Buliga et al (2016) in their study highlighted the role of business model innovation, considering it an as an integral part of organizational response and a constitutive element of resilience. Juettner and Maklan (2011) examined supply chain resilience in the global financial crisis, and concluded that four resilience capabilities—flexibility, reaction speed, access to timely information, and collaborations among supply chain members—can avoid or limit the impacts of adverse events. Sitkin (1992) highlighted the value of organizational learning from failure as an integral part of resilience. Moreover, Sincorá et al. (2018) highlighted the contribution of business analytics leveraging resilience in organizational processes. Hirt et al. (2019) also supported that digital and analytics-driven productivity improvements may be an important alternative to conventional cost cuts, and that accelerating digitization has widened the gap in capabilities and performance between digital leaders and laggards—a gap that is likely to grow during any downturn.

Macro level

The extent of entrepreneurial resilience may not only be dependent on personal characteristics, or organizational strategies and social capital, but also on structural external factors that affect entrepreneurship and business survival in total. Korber & McNaughton (2018) in their research explored various macro-level factors that can enhance entrepreneurial resilience at the organizational or individual level. Examples include a competitive business environment (Biswas & Baptista, 2012), financial support through microfinance institutions (Ngoasong & Kimbu, 2016), training and mentoring programs for entrepreneurs (Ghosh & Rajaram, 2015; St-Jean & Audet, 2012) and better institutional structures (Sobel, 2008). Hedner et al (2011) supported the view that the social attitude towards business failure also plays a role. For example, the acceptance of failure is higher in the United States and considered as an experience for future success, while in Japan and Europe entrepreneurial failure may create a social stigma (European Commission, 2003; Vaillant & Lafuente, 2007). Bishop and Shilcof (2017, p. 215) in their research emphasized the role of entrepreneurial culture, flexibility, innovation, favourable industrial structures and diverse knowledge bases that assist some regions in fostering more resilient enterprises than others. On the contrary, factors that may prohibit resilient and productive entrepreneurship may be related to corruption (Aidis & Mickiewicz, 2006; Barkhatova, 2000) and burdensome business regulations (Djankov et al., 2002).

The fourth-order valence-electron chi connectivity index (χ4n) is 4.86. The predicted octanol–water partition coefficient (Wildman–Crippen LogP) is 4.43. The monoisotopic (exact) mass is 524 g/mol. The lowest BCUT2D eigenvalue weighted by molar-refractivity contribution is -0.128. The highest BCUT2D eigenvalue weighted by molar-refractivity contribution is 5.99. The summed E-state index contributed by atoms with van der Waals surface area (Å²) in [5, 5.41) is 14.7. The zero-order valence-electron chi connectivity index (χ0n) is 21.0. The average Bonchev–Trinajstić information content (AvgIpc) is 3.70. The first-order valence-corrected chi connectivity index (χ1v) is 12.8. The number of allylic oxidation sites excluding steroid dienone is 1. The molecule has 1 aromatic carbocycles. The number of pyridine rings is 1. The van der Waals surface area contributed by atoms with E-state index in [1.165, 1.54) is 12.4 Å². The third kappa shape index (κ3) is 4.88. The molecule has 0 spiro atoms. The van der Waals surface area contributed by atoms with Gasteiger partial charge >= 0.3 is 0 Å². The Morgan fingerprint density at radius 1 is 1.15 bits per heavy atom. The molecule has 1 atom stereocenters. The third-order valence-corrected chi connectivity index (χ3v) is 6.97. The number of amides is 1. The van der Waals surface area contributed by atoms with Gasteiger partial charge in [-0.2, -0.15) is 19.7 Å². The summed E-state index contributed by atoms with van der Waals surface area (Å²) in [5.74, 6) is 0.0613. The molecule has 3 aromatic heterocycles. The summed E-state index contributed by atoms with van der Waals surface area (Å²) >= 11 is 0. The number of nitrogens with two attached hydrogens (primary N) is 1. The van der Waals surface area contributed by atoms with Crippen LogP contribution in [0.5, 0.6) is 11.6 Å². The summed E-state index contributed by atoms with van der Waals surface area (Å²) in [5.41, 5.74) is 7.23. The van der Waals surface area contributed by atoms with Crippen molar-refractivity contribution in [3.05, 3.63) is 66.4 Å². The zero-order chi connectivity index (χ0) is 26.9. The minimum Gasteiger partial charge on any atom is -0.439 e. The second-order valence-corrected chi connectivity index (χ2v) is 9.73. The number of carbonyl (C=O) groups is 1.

A final aspect of the business resilience literature is highlighted by Wishart (2018), who points out the limited focus that has been placed on the specific context of SMEs. Even though the contribution of SMEs in national economies is very important (for example, in the EU they account for 99% of total enterprises, two thirds of employment and 57% of value added), most of the focus up to date has been on large enterprises. Ates and Bitici (2011) point out the fact that are significant differences in the way that SMEs run their businesses and a different approach for resiliency is required. For example, Petrakis and Kostis (2015) researched the role of knowledge and interpersonal trust on SMEs, and found that knowledge positively affects the number of SMEs, which in turn positively affects interpersonal trust.

In conclusion, business resilience refers to the ability of a business or organization to absorb, adjust and continue its operations through time, and especially after the occurrence of impactful events. The events may be of a natural, economic, political, legal, technological or interorganizational origin, and if not addressed accordingly, may seriously undermine the sustainability of a business. On this context, business research is placing increased emphasis on the factors that determine business resilience and ability to maintain operation. These factors may be related, to a certain extent, with entrepreneurs’ personal characteristics that enable them to endure and face crises, and to another extent they are related to skills that can be developed through education and training. Other factors are related to the competitive strategies that businesses develop, as well as with social capital and general support from friends and family. Moreover, there also macro factors that affect business resilience, and they have to do to with the general support from the business environment in terms of financing and mentoring, the business culture of an area and the attitude towards failure.

On this context of micro and macro factors that can affect business resilience, the focus of the current research was on the topic of the soft skills. The main goal of the research was to investigate the soft skills that can be related to business resilience, by asking business owners from two European countries, Greece and Poland, their opinions on the matter.Footnote 1 The methodology that was followed for the data collection is described below.